Breathing gas is a mixture of gaseous chemical elements and compounds used for respiration. Air is the most common and only natural breathing gas. Other artificial gases, either pure gases or mixtures of gases, are used in breathing equipment and enclosed habitats such as SCUBA equipment, surface supplied diving equipment, recompression chambers, submarines, space suits, spacecraft, medical life support and first aid equipment, high-altitude mountaineering and anaesthetic machines. Most breathing gases are a mixture of oxygen and one or more inert gases. Other breathing gases have been developed to improve on the performance of air by reducing the risk of decompression sickness, reducing the duration of decompression stops, reducing nitrogen narcosis or allowing safer deep diving. A safe breathing gas for hyperbaric use has three essential features: The techniques used to fill diving cylinders with gases other than air are called gas blending. These common diving breathing gases are used: Oxygen (O2) must be present in every breathing gas. This is because it is essential to the human body's metabolic process, which sustains life. The human body cannot store oxygen for later use as it does with food. If the body is deprived of oxygen for more than a few minutes, unconsciousness and death result. The tissues and organs within the body (notably the heart and brain) are damaged if deprived of oxygen for much longer than four minutes. Filling a diving cylinder with pure oxygen costs around five times more than filling it with compressed air. As oxygen supports combustion and causes rust in diving cylinders, it should be handled with caution when gas blending. Oxygen has historically been obtained by fractional distillation of liquid air, but is increasingly obtained by non-cryogenic technologies such as pressure swing adsorption (PSA) and vacuum-pressure swing adsorption (VPSA) technologies. The fraction of the oxygen component of a breathing gas mixture is sometimes used when naming the mix: The fraction of the oxygen determines the deepest the mixture gas can safely be used to avoid oxygen toxicity. This depth is called the maximum operating depth. The concentration of oxygen in a gas mix depends on the fraction and the pressure of the mixture. It is expressed by the partial pressure of oxygen (ppO2). The partial pressure of any component gas in a mixture is calculated as: For the oxygen component, The minimum safe partial pressure of oxygen in a breathing gas is commonly held to be 16 kPa (0.16 bar). Below this partial pressure the diver may be at risk of unconsciousness and death due to hypoxia, depending on factors including individual physiology and level of exertion. When a hypoxic mix is breathed in shallow water it may not have a high enough ppO2 to keep the diver conscious. For this reason normoxic or hyperoxic "travel gases" are used at medium depth between the "bottom" and "decompression" phases of the dive. The maximum safe ppO2 in a breathing gas depends on exposure time, the level of exercise and the security of the breathing equipment being used. It is typically between 100 kPa (1 bar) and 160 kPa (1.6 bar); for dives of less than three hours it is commonly considered to be 140 kPa (1.4 bar), although the U.S. Navy has been known to authorize dives with a ppO2 of as much as 180 kPa (1.8 bar). At high ppO2 or longer exposures, the diver risks oxygen toxicity including a seizure. Each breathing gas has a maximum operating depth that is determined by its oxygen content. Oxygen analysers measure the ppO2 in the gas mix. "Divox" is oxygen. In the Netherlands, pure oxygen for breathing purposes is regarded as medicinal as opposed to industrial oxygen, such as that used in welding, and is only available on medical prescription. The diving industry "created" Divox and registered it as a trademark to circumvent the strict rules concerning medicinal oxygen thus making it easier for (recreational) scuba divers to obtain oxygen for blending their breathing gas. In most countries, there is no difference in purity in medical oxygen and industrial oxygen, as they are produced by exactly the same methods and manufacturers, but labeled and tanked differently. The chief difference between them is that the paper record-keeping trail is much more extensive for medical oxygen, to more easily identify the exact manufacturing trail of a "lot" of oxygen, in case problems with its purity are discovered. Nitrogen (N2) is a diatomic gas and the main component of air, the cheapest and most common breathing gas used for diving. It causes nitrogen narcosis in the diver, so its use is limited to shallower dives. Nitrogen can cause decompression sickness. Equivalent air depth is used to estimate the decompression requirements of a nitrox (oxygen/nitrogen) mixture. Equivalent narcotic depth is used to estimate the narcotic potency of trimix (oxygen/helium/nitrogen mixture). Many divers find that the level of narcosis caused by a 30 m (100 ft) dive, whilst breathing air, is a comfortable maximum. Nitrogen in a gas mix is almost always obtained by adding air to the mix. Helium (He) is an inert gas that is less narcotic than nitrogen at equivalent pressure (in fact there is no evidence for any narcosis from helium at all), so it is more suitable for deeper dives than nitrogen. Helium is equally able to cause decompression sickness. At high pressures, helium also causes High Pressure Nervous Syndrome, which is a CNS irritation syndrome which is in some ways opposite to narcosis. Helium fills typically cost ten times more than an equivalent air fill. Helium is not very suitable for dry suit inflation owing to its poor thermal insulation properties – helium is a very good conductor of heat (compared to air which is a rather poor, making it more of an insulator). Helium's low molecular weight (monatomic MW=4, compared with diatomic nitrogen MW=28) increases the timbre of the breather's voice, which may impede communication. This is because the speed of sound is faster in a lower molecular weight gas, which increases the resonance frequency of the vocal cords. Helium leaks from damaged or faulty valves more readily than other gases because atoms of helium are smaller allowing them to pass through smaller gaps in seals. Helium is found in significant amounts only in natural gas, from which it is extracted at low temperatures by fractional distillation. Neon (Ne) is an inert gas sometimes used in deep commercial diving but is very expensive. Like helium, it is less narcotic than nitrogen, but unlike helium, it does not distort the diver's voice. Hydrogen (H2) has been used in deep diving gas mixes but is very explosive when mixed with more than about 4 to 5% oxygen (such as the oxygen found in breathing gas). This limits use of hydrogen to deep dives and imposes complicated protocols to ensure that oxygen is cleared from the lungs, the blood stream and the breathing equipment before breathing hydrogen starts. Like helium, it increases the timbre of the diver's voice. The hydrogen-oxygen mix when used as a diving gas is sometimes referred to as Hydrox. Many gases are not suitable for use in diving breathing gases. Here is an incomplete list of gases commonly present in a diving environment: Argon (Ar) is an inert gas that is more narcotic than nitrogen, so is not generally suitable as a diving breathing gas. Argox is used for decompression research. It is sometimes used for dry suit inflation by divers whose primary breathing gas is helium-based, because of argon's good thermal insulation properties. Argon is more expensive than air or oxygen, but considerably less expensive than helium. Carbon dioxide (CO2) is produced by the metabolism in the human body and can cause carbon dioxide poisoning. Carbon monoxide (CO) is produced by incomplete combustion. See carbon monoxide poisoning. Four common sources are: Hydrocarbons (CxHy) are present in compressor lubricants and fuels. They can enter diving cylinders as a result of contamination, leaks, or due to incomplete combustion near the air intake. The process of compressing gas into a diving cylinder removes moisture from the gas. This is good for corrosion prevention in the cylinder but means that the diver inhales very dry gas. The dry gas extracts moisture from the diver's lungs while underwater contributing to dehydration, which is also thought to be a predisposing risk factor of decompression sickness. It is also uncomfortable, causing a dry mouth and throat and making the diver thirsty. This problem is reduced in rebreathers because the soda lime reaction to remove carbon dioxide puts moisture back into the breathing gas. In hot climates, open circuit diving can accelerate heat exhaustion because of dehydration. Another concern with regard to moisture content is the tendency of moisture to condense as the gas is decompressed while passing through the regulator; this coupled with the extreme reduction in temperature, also due to the decompression can cause the moisture to solidify as ice. This icing up in a regulator can cause moving parts to seize and the regulator to fail or free flow. It is for this reason that SCUBA regulators are generally constructed from brass, and chrome plated (for protection). Brass, with its good thermal conductive properties, quickly conducts heat from the surrounding water to the cold, newly decompressed air, helping to prevent icing up. Divers find it difficult to detect most gases that are likely to be present in diving cylinders because they are colourless, odourless and tasteless. Electronic sensors exist for some gases, such as oxygen analysers, helium analyser, carbon monoxide detectors and carbon dioxide detectors. Oxygen analysers are commonly found underwater in rebreathers. Oxygen and helium analysers are often used on the surface during gas blending to determine the percentage of oxygen or helium in a breathing gas mix. Chemical and other types of gas detection methods are not often used in recreational diving.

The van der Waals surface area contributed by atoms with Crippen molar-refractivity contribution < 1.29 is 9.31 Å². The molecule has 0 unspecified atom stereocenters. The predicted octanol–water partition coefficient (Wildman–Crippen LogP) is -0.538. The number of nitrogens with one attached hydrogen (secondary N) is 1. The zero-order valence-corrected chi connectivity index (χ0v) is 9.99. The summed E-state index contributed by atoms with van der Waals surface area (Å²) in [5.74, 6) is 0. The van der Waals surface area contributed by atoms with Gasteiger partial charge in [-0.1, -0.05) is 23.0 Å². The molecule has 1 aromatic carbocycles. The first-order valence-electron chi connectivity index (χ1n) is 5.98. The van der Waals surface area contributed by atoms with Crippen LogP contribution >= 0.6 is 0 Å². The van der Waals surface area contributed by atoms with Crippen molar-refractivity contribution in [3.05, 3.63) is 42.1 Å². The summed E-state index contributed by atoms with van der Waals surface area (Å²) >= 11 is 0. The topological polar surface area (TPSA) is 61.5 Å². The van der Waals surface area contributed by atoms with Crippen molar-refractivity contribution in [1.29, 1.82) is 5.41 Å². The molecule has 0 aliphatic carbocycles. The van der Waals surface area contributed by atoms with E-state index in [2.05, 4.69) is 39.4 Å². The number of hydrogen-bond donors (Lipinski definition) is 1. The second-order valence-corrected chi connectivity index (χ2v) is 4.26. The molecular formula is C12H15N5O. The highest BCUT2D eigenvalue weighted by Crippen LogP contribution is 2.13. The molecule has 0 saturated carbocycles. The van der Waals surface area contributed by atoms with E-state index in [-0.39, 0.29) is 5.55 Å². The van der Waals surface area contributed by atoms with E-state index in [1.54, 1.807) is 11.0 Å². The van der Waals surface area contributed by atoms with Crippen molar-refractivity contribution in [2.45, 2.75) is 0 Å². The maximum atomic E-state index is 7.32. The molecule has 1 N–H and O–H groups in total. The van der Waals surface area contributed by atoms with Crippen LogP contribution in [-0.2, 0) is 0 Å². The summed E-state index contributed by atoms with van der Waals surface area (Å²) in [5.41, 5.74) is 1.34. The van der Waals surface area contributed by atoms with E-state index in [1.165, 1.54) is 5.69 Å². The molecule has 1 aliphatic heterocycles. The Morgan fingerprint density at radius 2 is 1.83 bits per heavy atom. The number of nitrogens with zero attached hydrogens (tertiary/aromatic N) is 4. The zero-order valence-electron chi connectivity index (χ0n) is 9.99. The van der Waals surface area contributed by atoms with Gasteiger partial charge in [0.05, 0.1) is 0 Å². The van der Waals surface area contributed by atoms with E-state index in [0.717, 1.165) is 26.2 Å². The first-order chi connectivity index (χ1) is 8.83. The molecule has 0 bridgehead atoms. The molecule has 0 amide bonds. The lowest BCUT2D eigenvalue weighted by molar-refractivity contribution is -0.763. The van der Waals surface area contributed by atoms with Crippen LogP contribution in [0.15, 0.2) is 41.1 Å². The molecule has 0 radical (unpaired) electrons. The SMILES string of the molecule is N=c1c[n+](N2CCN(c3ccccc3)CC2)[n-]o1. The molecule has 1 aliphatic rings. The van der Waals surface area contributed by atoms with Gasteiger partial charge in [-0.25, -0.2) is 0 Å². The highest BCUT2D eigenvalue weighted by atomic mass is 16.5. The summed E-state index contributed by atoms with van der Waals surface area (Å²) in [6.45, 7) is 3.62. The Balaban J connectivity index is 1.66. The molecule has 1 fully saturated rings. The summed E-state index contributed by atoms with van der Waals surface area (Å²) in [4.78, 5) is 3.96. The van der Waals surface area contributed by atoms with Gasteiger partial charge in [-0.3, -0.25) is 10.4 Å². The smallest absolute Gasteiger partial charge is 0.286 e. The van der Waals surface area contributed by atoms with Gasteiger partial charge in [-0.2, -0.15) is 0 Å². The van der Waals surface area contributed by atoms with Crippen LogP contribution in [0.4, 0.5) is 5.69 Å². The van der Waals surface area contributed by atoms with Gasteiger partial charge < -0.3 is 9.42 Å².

Free-diving